Parker comes to Region B-locked UK Blu-ray complete with a largely impressive video presentation that’s only disadvantages probably stem from the intended style of the piece, rather than any conversion side-effects. Rendered in the movie’s original theatrical aspect ratio of 2.4:1 widescreen, the 1080p/AVC presentation revels in stunning detail and a vivid colour palette, but suffers in terms of overblown whites – undoubtedly those aforementioned stylistic choices, but still enough to prevent this from quite achieving a reference standard. Skin textures, clothing weaves, facial close-ups and wider vistas all look fantastic; the sun-drenched Florida setting promoting some wonderfully vibrant tones, including deep, enticing blues, healthy greens and strong blacks. It’s a very good video presentation.
The audio track, on the other hand, is not just very good, it’s excellent. Easily demo material, the track superbly balances dialogue – mostly shouts and threats, with only a few classic Parker lines – with impressive effects coverage across the surrounds, and fantastic backing from the score. Every little nuance is picked up across the array, with bullets ringing out loud, cars screeching and flames lapping at your living room wall, and the immersive quality is undeniable as crowd sequences come alive and fight scenes make your sofa suddenly seem claustrophobic. Although fairly throwaway, the score only gives the surrounds – as well as the LFE channel – yet more to do. Overall, this is a superior accompanying track.
In terms of extras we get an Audio Commentary with Director Taylor Hackford which feels like he is talking about a different movie. He discusses the original source novel, the changes made, the character designs and cast decisions; the script and action sequences; shooting locations, stunts and score. He seems to love the material and seems to have put his all into the movie; it’s just a shame it didn’t work out, but, for those who disagree, this is a welcome accompanying track. We also get a quartet of mini-featurettes, spending a few minutes with Bringing the Hunter to Life: The Making of Parker, a few more with Who is Parker? and The Origin of Parker and finishing off with Broken Necks and Bloody Knuckles, most of which don’t exceed the 5-minute mark.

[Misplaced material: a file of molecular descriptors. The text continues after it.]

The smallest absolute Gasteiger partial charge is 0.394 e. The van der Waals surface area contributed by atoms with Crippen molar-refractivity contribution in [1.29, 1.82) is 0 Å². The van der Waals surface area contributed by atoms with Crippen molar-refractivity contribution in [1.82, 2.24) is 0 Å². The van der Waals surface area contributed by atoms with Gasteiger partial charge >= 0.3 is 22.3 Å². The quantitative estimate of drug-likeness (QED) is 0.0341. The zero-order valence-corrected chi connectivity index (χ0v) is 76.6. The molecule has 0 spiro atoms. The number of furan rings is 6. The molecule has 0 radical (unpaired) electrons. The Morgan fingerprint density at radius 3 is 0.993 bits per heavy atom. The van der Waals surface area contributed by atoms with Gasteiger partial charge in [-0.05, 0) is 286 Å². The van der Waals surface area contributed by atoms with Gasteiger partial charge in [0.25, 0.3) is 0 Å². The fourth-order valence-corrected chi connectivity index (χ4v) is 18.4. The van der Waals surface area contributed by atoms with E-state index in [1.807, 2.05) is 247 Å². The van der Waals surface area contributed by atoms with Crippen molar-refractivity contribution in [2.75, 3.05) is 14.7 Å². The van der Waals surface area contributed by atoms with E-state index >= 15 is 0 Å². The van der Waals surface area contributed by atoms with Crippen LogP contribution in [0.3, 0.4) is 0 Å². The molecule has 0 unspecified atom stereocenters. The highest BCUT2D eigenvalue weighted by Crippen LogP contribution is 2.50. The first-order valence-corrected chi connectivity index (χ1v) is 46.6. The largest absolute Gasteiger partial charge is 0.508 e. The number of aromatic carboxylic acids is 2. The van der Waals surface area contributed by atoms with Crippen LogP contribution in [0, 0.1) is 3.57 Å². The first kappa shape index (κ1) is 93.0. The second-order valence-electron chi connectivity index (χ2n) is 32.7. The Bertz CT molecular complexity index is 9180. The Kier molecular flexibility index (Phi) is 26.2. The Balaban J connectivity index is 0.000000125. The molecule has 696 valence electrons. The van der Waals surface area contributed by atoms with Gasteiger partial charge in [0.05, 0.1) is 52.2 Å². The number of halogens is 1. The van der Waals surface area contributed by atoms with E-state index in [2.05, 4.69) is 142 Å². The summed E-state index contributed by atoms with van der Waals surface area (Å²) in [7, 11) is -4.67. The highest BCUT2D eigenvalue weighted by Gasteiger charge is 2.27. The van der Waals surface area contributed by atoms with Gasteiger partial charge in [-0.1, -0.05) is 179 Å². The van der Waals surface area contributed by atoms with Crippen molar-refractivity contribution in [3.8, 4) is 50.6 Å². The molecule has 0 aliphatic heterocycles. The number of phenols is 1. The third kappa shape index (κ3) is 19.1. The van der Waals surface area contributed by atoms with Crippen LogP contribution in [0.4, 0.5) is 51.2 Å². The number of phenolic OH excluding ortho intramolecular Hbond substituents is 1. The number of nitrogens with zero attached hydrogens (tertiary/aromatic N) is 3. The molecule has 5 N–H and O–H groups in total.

Westlake would not be impressed. I love Payback, Point Blank, and The Outfit; love the Parker stories that he has written, which have proven so popular that they have even been made into some surprisingly effective noir-ish graphic novels. But Parker – the first adaptation to carry the true name of his iconic lead character, as authorised by his widow – is a disappointing blunt instrument of a film which goes through the motions and forgets about the style and effortless cool that should pervade this kind of piece. Jason Statham should also know better – he’s capable of better – but here he phones-in a performance that requires little more than for him to just get repeatedly bloodied, both in his own and other people’s blood. They should have called this Blunt Force Trauma, and avoided sullying the Parker name and ruining future outings.
On Region B-locked UK Blu-ray we get very good video and audio as well as a few nice extra features, resulting in a solid package for those who enjoyed the movie. Those who appreciate the works of Westlake and enjoyed the previous film adaptations across the years should be wary of this addition – it’s a Parker story in name only.
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